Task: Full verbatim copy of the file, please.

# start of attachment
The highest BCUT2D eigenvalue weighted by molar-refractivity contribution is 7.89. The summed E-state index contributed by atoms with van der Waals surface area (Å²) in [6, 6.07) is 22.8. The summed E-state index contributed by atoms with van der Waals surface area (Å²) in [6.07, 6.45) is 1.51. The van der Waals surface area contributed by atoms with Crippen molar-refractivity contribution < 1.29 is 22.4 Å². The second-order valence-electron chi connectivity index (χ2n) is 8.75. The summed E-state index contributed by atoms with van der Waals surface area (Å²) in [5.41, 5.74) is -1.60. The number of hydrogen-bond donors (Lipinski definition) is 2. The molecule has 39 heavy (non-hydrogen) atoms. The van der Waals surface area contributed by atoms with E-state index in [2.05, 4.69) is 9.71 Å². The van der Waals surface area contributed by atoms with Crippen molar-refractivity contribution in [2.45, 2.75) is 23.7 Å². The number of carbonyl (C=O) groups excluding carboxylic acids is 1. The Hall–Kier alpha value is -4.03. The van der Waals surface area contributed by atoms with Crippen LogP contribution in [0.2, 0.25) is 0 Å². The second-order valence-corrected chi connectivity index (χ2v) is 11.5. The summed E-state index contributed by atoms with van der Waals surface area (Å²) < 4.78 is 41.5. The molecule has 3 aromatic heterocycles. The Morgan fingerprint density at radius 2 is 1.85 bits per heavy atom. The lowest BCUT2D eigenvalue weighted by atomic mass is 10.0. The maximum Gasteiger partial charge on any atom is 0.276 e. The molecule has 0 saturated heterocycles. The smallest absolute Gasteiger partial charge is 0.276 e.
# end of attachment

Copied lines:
The highest BCUT2D eigenvalue weighted by molar-refractivity contribution is 7.89. The summed E-state index contributed by atoms with van der Waals surface area (Å²) in [6, 6.07) is 22.8. The summed E-state index contributed by atoms with van der Waals surface area (Å²) in [6.07, 6.45) is 1.51. The van der Waals surface area contributed by atoms with Crippen molar-refractivity contribution < 1.29 is 22.4 Å². The second-order valence-electron chi connectivity index (χ2n) is 8.75. The summed E-state index contributed by atoms with van der Waals surface area (Å²) in [5.41, 5.74) is -1.60. The number of hydrogen-bond donors (Lipinski definition) is 2. The molecule has 39 heavy (non-hydrogen) atoms. The van der Waals surface area contributed by atoms with E-state index in [2.05, 4.69) is 9.71 Å². The van der Waals surface area contributed by atoms with Crippen molar-refractivity contribution in [2.45, 2.75) is 23.7 Å². The number of carbonyl (C=O) groups excluding carboxylic acids is 1. The Hall–Kier alpha value is -4.03. The van der Waals surface area contributed by atoms with Crippen LogP contribution in [0.2, 0.25) is 0 Å². The second-order valence-corrected chi connectivity index (χ2v) is 11.5. The summed E-state index contributed by atoms with van der Waals surface area (Å²) < 4.78 is 41.5. The molecule has 3 aromatic heterocycles. The Morgan fingerprint density at radius 2 is 1.85 bits per heavy atom. The lowest BCUT2D eigenvalue weighted by atomic mass is 10.0. The maximum Gasteiger partial charge on any atom is 0.276 e. The molecule has 0 saturated heterocycles. The smallest absolute Gasteiger partial charge is 0.276 e.